VATICAN - THE WORDS OF DOCTRINE by Rev. Nicola Bux and Rev. Salvatore Vitiello - Colonialism and inculturation.

Thursday, 5 June 2008

Vatican City (Agenzia Fides) - Colonialism and inculturation would appear to be opposites but in actual fact they are not. They often turn into oppression and mystification, both of which are the offspring of oppressive or 'good at all costs' sentiments, both alien to anything authentically Christian Catholic! We realise this can cause scandal, but let us take a closer look.
Colonialism started from the more or less conscious presupposition, that every non European civilisation had to be brought in line with Europe's own homo and civilisation. The unconscious aspect of this presupposition was that this image of man was substantially determined by the idea of “man created in the image of God”. The negative aspect consisted in forgetting that the fact was present in all civilisations, although not thematised, and in the conviction that it should be made to emerge through the proclamation and even the imposition of the Gospel.
Inculturation starts from the positive presupposition that the Gospel must encounter every person and respective civilisation in the world, valorising all that is good therein and purifying all that is not good or erroneous. This corresponds to the anthropology of the Gospel which postulates the conversion of all men and women to the Lord, as a free and decisive act, from which a new person is born. See Saint Paul. The negative elements of this sort of inculturation lie in the postulation of a " universal man", proper to the Renaissance or Enlightenment: a man naturally good, to which “the man in Christ” would have little or nothing to add.
At the ecclesial and liturgical level colonialism is accused of Latinising; however “inculturalists” end up with an operation equal and contrary to the vituperative Latinising, imposing a Gospel and a liturgy which juxtapose themselves to indigenous rites without purifying them or leading them to participate in the one, Catholic Church. The Catechism of the Catholic Church in this regard affirms (n. 854),: “ Missionary endeavour requires patience. It begins with the proclamation of the Gospel to peoples and groups who do not yet believe in Christ, continues with the establishment of Christian communities that are "a sign of God's presence in the world," and leads to the foundation of local churches. It must involve a process of inculturation if the Gospel is to take flesh in each people's culture. There will be times of defeat. "With regard to individuals, groups, and peoples it is only by degrees that [the Church] touches and penetrates them and so receives them into a fullness which is Catholic’ (Ad gentes, 6)”.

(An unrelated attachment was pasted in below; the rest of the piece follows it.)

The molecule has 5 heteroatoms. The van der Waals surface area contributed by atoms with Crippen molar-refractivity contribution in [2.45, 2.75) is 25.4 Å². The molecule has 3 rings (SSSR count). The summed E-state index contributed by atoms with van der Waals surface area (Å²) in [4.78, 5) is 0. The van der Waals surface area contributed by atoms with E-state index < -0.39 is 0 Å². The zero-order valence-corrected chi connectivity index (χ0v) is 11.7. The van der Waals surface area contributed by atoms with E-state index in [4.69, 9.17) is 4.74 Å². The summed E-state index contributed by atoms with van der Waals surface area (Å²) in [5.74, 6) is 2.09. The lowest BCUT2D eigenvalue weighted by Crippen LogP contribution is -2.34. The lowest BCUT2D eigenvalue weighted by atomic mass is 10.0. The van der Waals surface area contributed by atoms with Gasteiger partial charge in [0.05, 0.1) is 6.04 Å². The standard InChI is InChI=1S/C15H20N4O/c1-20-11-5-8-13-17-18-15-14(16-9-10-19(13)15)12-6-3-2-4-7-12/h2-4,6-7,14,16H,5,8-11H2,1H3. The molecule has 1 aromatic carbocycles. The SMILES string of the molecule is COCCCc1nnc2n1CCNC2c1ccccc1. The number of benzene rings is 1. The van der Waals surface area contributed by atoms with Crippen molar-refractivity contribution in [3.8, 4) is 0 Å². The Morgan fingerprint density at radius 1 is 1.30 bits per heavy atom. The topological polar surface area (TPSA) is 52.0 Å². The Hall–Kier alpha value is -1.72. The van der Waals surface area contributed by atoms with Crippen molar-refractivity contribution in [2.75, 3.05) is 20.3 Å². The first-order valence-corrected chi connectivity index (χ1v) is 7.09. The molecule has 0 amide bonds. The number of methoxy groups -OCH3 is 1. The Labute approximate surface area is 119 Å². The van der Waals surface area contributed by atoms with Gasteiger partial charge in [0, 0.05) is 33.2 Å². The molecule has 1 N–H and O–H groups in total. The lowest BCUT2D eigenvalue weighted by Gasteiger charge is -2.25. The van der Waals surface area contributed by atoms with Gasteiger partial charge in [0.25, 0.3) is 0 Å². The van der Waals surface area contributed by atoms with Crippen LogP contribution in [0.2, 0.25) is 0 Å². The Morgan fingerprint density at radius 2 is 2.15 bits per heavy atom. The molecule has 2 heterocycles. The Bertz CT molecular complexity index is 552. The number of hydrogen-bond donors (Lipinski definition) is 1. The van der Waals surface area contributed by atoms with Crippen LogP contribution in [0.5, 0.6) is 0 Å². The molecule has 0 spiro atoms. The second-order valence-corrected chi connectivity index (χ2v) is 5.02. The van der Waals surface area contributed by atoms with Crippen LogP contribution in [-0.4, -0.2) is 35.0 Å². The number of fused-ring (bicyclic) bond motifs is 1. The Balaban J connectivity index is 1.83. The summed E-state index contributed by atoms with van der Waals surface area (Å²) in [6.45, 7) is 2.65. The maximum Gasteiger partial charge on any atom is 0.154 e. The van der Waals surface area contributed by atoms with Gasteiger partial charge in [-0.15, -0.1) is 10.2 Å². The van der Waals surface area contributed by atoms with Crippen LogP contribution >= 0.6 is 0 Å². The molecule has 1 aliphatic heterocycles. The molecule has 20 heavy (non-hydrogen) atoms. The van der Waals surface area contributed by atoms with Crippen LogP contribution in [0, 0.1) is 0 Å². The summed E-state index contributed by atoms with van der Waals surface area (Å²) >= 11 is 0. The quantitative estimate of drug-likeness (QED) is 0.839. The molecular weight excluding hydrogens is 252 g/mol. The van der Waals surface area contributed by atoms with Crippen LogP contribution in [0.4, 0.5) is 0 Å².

The “Doctrinal Note on some aspects of Evangelisation”, 3 December 2007, at paragraph 6, recalls: “ in the process of inculturation, “the universal Church herself is enriched with forms of expression and values in the various sectors of Christian life[...];She comes to know and to express better the mystery of Christ, all the while being motivated to continual renewal”. Indeed, since the day of Pentecost, the Church has manifested the universality of her mission, welcoming in Christ the countless riches of peoples from all times and places in human history. Beyond its intrinsic anthropological value, every encounter with another person or culture is capable of revealing potentialities of the Gospel which hitherto may not have been fully explicit and which will enrich the life of Christians and the Church”.
And it continues at paragraph. 7: “ Although non-Christians can be saved through the grace which God bestows in “ways known to him”, the Church cannot fail to recognise that such persons are lacking a tremendous benefit in this world: to know the true face of God and the friendship of Jesus Christ, God-with-us. Indeed “there is nothing more beautiful than to be surprised by the Gospel, by the encounter with Christ. There is nothing more beautiful than to know him and to speak to others of our friendship with him”. The revelation of the fundamental truths about God, about the human person and the world, is a great good for every human person, while living in darkness without the truths about ultimate questions is an evil and is often at the root of suffering and slavery which can at times be grievous. ”.
The Christian must in fact give priority first to the Gospel and then to its inculturation. Otherwise those who today accuse Christianity of the early centuries of Hellenising, and who are almost always 'inculturalists', end up contradicting themselves, insisting that today the Gospel must be Africanised or Americanised, etc…(Agenzia Fides 5/6/2008)